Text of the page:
Next-Generation Residential Energy Market

Smart meters measure electricity use in near real-time and have been installed in more than 40 percent of homes in the United States. One of the reasons for installation was the idea that consumers who have more information about their energy use in real-time would consume less. The initial promises of smaller electric bills, reduced electric generation capacity, greenhouse gas reductions, and a more energy-engaged society have yet to materialize.

As the Kathy Dwyer Marble and Curt Marble Faculty Director for Energy at the Atkinson Center for a Sustainable Future, Edwin A. Cowen, Civil and Environmental Engineering, is leading a team of Cornell researchers and industry partners to help enable a next-generation residential energy market. This market will reduce consumers’ costs, increase the flexibility of the electric grid in order to integrate varied renewable energy sources, while also increasing the robustness of electricity delivery.

The main thrust of the project is building, testing, and optimizing smart service systems to control rechargeable batteries and electric vehicle charging with emphasis on human behavior. Cowen is working with faculty from multiple departments at Cornell as well as industry partners, investors, and government agencies with a shared intent to bring large-scale solutions to the market.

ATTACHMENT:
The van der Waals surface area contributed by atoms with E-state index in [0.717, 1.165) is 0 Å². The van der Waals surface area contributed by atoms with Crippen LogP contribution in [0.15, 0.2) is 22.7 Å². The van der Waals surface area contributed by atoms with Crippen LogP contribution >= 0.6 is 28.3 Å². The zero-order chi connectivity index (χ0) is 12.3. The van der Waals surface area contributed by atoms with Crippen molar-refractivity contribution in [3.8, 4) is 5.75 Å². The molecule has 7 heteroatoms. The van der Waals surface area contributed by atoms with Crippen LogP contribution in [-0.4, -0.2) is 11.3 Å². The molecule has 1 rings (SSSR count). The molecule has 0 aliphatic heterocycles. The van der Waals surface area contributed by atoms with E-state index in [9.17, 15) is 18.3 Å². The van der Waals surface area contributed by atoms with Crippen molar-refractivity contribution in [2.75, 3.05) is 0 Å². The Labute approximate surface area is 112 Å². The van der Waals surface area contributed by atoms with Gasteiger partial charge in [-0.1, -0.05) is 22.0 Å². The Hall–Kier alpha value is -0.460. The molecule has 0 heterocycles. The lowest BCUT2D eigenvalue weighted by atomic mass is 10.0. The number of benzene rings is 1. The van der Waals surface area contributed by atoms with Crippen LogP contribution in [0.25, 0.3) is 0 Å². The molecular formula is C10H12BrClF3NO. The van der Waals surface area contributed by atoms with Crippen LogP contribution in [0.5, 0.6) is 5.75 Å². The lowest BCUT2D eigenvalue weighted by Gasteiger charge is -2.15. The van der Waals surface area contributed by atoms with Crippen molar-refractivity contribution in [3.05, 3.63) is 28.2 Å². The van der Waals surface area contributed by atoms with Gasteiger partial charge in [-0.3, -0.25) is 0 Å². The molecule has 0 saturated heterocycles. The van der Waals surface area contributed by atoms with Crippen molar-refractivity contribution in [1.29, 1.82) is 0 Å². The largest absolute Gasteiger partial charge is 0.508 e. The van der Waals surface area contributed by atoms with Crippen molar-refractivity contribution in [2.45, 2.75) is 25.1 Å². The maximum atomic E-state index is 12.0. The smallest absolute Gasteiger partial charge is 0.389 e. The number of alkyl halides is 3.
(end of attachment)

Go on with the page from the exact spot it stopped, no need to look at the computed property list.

As a test bed, researchers are leveraging an existing Energy Smart Community, comprised of 12,400 smart meters and a wireless data network in the Ithaca, New York area. With data from this population, as well as model systems, researchers are simulating how a smarter service system with rechargeable batteries—controlling when the battery charges (purchases electricity from the grid) and when it discharges (avoids purchasing)—can affect costs and demands on the grid.

The resulting smart service systems will help realize the promised savings for consumers, create new business opportunities, and reduce greenhouse gas emissions. The systems will be highly marketable and transferable to utilities throughout the world.

Cornell Researchers

Funding Received

$1 Million spanning 3 years

Sponsored by

Other Research Sponsored by National Science Foundation